Thursday, 26 August 2021
Foreign Intelligence Legislation Amendment Bill 2021; Second Reading
Paul Scarr (Queensland, Liberal Party) Share this | Hansard source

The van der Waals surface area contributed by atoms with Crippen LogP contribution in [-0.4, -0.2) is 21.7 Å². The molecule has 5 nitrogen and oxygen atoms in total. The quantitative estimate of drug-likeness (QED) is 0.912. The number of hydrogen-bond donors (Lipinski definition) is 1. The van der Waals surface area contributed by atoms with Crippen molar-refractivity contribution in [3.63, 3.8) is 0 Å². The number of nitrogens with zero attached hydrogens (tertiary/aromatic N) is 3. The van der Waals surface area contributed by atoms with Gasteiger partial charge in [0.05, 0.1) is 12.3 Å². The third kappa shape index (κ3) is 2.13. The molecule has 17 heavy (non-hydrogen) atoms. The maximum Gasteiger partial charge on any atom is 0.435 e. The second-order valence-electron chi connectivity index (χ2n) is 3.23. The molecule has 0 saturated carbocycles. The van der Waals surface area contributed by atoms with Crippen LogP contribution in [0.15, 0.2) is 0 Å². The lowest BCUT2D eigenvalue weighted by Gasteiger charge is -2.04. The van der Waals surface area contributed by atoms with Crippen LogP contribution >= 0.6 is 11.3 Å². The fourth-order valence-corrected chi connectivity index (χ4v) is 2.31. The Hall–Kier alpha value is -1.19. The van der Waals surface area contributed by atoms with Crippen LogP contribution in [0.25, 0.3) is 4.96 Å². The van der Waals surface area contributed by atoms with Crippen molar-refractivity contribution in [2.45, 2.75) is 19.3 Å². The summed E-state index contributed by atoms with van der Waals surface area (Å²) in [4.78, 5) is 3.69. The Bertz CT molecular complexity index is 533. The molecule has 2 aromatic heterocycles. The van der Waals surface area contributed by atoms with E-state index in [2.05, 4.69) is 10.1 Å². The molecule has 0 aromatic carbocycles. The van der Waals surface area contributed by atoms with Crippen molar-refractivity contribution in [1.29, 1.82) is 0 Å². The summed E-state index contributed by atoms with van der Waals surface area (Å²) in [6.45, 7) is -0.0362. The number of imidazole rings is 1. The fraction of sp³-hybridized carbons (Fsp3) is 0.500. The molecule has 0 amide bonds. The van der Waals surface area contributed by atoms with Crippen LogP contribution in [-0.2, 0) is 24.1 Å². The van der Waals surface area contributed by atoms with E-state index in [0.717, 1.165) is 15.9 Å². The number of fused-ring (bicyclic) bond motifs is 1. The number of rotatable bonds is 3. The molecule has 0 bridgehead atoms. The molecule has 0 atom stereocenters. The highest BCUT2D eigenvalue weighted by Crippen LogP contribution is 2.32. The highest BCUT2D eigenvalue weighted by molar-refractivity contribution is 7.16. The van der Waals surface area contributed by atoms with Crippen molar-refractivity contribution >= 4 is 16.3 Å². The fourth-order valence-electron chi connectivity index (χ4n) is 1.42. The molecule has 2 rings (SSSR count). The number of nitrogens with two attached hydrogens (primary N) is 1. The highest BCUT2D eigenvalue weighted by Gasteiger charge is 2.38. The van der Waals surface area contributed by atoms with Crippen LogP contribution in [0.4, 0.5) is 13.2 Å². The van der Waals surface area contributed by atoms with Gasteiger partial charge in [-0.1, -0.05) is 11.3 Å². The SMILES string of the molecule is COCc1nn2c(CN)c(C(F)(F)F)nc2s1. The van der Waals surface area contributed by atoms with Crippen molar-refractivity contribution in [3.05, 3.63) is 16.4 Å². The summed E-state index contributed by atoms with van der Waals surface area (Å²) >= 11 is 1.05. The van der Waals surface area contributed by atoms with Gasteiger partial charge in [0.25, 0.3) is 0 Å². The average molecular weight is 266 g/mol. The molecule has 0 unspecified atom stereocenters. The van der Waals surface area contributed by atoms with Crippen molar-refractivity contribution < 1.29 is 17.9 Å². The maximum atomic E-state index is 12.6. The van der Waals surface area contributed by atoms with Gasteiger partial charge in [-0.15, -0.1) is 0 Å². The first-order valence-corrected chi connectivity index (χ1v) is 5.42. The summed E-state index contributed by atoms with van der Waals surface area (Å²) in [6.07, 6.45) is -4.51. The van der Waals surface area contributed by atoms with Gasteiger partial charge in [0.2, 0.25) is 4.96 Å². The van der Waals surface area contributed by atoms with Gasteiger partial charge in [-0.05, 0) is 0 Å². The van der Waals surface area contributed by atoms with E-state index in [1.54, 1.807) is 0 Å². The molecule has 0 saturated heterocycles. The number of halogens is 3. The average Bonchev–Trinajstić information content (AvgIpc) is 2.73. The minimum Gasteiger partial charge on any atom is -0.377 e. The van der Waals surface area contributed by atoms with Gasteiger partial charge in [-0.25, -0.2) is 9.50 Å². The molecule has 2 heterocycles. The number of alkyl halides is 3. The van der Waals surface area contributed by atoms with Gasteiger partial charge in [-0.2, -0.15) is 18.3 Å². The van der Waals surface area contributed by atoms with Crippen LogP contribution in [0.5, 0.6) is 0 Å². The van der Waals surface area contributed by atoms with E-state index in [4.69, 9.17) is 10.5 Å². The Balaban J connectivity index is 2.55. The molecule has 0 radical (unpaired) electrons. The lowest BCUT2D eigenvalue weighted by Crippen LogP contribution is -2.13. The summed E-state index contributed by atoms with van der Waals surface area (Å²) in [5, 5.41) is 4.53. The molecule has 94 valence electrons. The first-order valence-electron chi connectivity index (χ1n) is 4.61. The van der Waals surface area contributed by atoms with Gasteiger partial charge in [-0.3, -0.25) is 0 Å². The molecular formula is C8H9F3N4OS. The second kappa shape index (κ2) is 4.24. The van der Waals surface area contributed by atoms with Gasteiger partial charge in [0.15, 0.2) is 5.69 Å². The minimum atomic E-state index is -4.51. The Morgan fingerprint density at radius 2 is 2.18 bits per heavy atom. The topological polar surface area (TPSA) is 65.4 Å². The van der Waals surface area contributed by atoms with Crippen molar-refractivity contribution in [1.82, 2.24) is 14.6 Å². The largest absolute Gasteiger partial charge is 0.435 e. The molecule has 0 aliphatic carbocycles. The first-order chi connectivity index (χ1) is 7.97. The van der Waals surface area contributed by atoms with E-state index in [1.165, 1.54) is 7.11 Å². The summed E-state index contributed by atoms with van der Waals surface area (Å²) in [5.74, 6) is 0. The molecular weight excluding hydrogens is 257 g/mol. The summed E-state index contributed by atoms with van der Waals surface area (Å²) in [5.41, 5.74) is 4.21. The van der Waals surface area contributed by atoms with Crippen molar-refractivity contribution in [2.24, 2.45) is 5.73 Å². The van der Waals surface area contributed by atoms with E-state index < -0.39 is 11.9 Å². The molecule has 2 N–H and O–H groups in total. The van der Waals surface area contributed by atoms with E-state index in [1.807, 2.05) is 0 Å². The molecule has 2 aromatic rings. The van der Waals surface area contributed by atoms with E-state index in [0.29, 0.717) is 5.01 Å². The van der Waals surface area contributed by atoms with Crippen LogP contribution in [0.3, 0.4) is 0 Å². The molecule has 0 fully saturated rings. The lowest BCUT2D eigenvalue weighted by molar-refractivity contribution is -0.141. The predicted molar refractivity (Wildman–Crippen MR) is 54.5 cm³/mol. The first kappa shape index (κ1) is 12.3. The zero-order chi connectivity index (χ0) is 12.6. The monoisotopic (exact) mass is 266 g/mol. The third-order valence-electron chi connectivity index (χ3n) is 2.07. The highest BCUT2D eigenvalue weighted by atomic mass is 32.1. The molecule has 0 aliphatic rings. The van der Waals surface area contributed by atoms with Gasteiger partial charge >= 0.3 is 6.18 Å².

It's always a delight to follow my good friend Senator Smith, who's going out of the chamber as I pay him a compliment. I'm obviously not reflecting on your leaving the chamber; I'm reflecting on what you said in the chamber and doing so in a complimentary fashion. I'm very pleased to rise to speak on the Foreign Intelligence Legislation Amendment Bill 2021. At the outset I'll pick up on one of the themes that Senator Smith brought to the debate, and that is that it is pleasing that the coalition, my party, and the Labor Party are on the same page when it comes to these critical policy issues with respect to national security. It is important that the governing parties in our political system are on the same page when it comes to national security issues. There's a lot of heritage and tradition in that regard as we look at our history, and from my perspective it's something we should always seek to maintain. I'd like to make three preliminary points with respect to the context in which this bill is being considered.